As from 1 October 2007 all imports from Madagascar will now be at the SADC rate of duty. This follows the submission of the Republic of Madagascar’s submission of their Instrument of Implementation in terms of which the SADC Trade Protocol (as amended) will be implemented with retrospective effect from 1 October 2007.
Madagascar is one of the last (11th out of a possible 14) countries forming part of SADC to finally implement its obligations under the SADC Trade Protocol, with many member states already implementing the SADC Trade Protocol as from 2000. Currently Botswana, Lesotho, Malawi, Mauritius, Mozambique, South Africa, Swaziland, Tanzania, Zambia and Zimbabwe have implemented the SADC Trade Protocol.
The implementation by Madagascar will allow imports and exports to and from the abovementioned member states to occur at the SADC rate of duty which is generally more favourable than the standard MFN Rate.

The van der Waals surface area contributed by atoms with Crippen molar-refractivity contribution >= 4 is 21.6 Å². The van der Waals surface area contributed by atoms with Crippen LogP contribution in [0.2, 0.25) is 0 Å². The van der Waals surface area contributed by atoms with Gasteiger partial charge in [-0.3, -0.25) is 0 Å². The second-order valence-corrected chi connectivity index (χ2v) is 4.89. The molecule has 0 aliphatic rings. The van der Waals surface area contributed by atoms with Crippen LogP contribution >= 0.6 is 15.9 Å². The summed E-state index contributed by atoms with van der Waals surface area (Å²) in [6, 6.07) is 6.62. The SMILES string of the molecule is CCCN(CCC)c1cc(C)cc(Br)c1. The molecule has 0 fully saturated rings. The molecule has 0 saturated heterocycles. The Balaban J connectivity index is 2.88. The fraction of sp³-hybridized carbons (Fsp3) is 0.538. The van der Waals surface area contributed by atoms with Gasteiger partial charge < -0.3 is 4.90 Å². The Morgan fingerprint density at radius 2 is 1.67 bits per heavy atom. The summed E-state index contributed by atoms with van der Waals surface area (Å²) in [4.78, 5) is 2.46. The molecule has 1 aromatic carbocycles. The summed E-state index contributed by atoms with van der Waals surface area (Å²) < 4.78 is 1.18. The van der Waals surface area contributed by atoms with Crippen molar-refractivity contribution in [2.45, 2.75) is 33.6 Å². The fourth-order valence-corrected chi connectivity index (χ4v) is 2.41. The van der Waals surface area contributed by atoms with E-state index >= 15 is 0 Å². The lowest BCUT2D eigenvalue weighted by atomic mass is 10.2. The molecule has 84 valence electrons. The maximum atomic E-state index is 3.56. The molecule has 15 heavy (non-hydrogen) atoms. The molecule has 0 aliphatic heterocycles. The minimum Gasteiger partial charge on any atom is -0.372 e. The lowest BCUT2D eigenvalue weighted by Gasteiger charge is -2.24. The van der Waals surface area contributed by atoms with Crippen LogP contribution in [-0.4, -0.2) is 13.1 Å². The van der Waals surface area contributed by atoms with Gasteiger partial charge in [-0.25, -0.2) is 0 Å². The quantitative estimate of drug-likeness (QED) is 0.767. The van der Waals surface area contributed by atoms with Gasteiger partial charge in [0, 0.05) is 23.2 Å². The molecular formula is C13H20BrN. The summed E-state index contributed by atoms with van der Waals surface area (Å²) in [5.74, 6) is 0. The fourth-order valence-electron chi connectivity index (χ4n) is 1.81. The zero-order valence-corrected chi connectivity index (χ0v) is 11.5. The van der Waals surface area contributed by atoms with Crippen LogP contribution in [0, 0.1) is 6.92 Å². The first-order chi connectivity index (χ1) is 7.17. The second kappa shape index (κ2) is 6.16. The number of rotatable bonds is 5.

As of 1 January 2008, SADC tariff scaling down is supposed to be at zero in terms of the Protocol on Trade, save for certain concessions as regards the least developing countries who have an extended timeframe to 2012. None the less SA will be at zero on all tariff lines from SADC. Many countries in SADC are in for a ‘rude awakening’ as they have back loaded their tariff reductions and in the final implementation to zero will make some steep cuts off a rather gradual scale down schedule to this point. We fully expect, based on past experience that some states will simply renege on their tariff commitments. It will be interesting to see whether aggrieved states seek relief through dispute settlement from the newly functioning SADC Tribunal. Should you wish to evaluate the merit of approaching the SADC Tribunal on a trade related issue please contact Hilton Zunckel.